**[0123]**The computer program instructions may also be loaded onto a computer, other programmable data processing apparatus, or other devices to cause a series of operational steps to be performed on the computer, other programmable apparatus or other devices to produce a computer implemented process such that the instructions which execute on the computer or other programmable apparatus provide processes for implementing the functions/acts specified in the flowchart and/or block diagram block or blocks.

**[0124]**Any combination of one or more computer readable medium(s) may be utilized. The computer readable medium may be a computer readable signal medium or a computer readable storage medium. A computer readable storage medium may be, for example, but not limited to, an electronic, magnetic, optical, electromagnetic, infrared, or semiconductor system, apparatus, or device, or any suitable combination of the foregoing. More specific examples (a non-exhaustive list) of the computer readable storage medium include computer diskette, a hard disk, a random access memory (RAM), a read-only memory (ROM), an erasable programmable read-only memory (EPROM or Flash memory), an optical fiber, a portable compact disc read-only memory (CD-ROM), an optical storage device, a magnetic storage device, or any suitable combination of the foregoing. A computer readable storage medium may be any tangible medium that can contain, or store a program for use by or in connection with an instruction execution system, apparatus, or device.

**[0125]**A computer readable signal medium may include a propagated data signal with computer readable program code embodied therein, for example, in baseband or as part of a carrier wave. Such a propagated signal may take any of a variety of forms, including, but not limited to, electro-magnetic, optical, or any suitable combination thereof. A computer readable signal medium may be any computer readable medium that is not a computer readable storage medium and that can communicate, propagate, or transport a program for use by or in connection with an instruction execution system, apparatus, or device.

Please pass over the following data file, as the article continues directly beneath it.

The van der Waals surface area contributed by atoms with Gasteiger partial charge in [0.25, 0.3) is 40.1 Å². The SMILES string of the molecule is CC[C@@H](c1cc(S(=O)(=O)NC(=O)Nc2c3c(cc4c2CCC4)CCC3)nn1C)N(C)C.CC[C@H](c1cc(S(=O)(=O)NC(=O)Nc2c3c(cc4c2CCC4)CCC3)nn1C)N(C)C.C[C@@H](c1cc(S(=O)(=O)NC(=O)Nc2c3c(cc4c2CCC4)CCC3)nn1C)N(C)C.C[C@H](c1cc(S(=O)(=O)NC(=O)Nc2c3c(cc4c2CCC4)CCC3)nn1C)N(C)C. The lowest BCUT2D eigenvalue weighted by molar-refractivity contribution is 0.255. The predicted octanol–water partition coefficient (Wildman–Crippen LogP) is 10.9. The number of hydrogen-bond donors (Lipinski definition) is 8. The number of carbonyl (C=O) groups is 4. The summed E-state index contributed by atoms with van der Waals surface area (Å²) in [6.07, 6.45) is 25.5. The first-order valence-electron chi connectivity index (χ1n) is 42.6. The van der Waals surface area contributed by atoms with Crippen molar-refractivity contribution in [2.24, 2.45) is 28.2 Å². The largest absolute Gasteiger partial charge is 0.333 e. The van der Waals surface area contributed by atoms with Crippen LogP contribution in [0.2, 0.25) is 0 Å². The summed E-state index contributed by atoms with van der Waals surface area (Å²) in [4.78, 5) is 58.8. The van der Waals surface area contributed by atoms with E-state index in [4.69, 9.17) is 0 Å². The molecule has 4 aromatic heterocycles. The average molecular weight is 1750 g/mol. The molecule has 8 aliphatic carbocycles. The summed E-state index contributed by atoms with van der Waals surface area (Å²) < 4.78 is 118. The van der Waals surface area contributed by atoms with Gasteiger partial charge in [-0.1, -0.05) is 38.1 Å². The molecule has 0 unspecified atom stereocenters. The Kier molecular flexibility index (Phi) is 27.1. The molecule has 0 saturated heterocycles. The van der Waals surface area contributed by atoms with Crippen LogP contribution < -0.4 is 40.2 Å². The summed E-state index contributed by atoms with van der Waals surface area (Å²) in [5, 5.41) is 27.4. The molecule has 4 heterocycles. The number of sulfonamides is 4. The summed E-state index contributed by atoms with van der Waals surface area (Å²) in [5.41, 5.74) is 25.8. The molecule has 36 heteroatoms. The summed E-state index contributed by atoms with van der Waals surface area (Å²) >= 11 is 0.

**[0126]**Program code embodied on a computer readable medium may be transmitted using any appropriate medium, including but not limited to wireless, wireline, optical fiber cable, RF, etc., or any suitable combination of the foregoing.

**[0127]**Computer program code for carrying out operations for aspects of the present invention may be written in any combination of one or more programming languages, including an object oriented programming language such as Java, Smalltalk, C++ or the like and conventional procedural programming languages, such as the "C" programming language or similar programming languages. The program code may execute entirely on the user's computer, partly on the user's computer, as a stand-alone software package, partly on the user's computer and partly on a remote computer or entirely on the remote computer or server. In the latter scenario, the remote computer may be connected to the user's computer through any type of network, including a local area network (LAN) or a wide area network (WAN), or the connection may be made to an external computer (for example, through the Internet using an Internet Service Provider).

**[0128]**The terminology used herein is for the purpose of describing particular embodiments only and is not intended to be limiting of the invention. As used herein, the singular forms "a", "an" and "the" are intended to include the plural forms as well, unless the context clearly indicates otherwise. It will be further understood that the terms "comprises" and/or "comprising," when used in this specification, specify the presence of stated features, integers, steps, operations, elements, and/or components, but do not preclude the presence or addition of one or more other features, integers, steps, operations, elements, components, and/or groups thereof.

**[0129]**The description of the present invention has been presented for purposes of illustration and description, but is not intended to be exhaustive or limited to the invention in the form disclosed. Many modifications and variations will be apparent to those of ordinary skill in the art without departing from the scope and spirit of the invention. The embodiments above were chosen and described in order to best explain the principles of the invention and the practical application, and to enable others of ordinary skill in the art to understand the invention for various embodiments with various modifications as are suited to the particular use contemplated.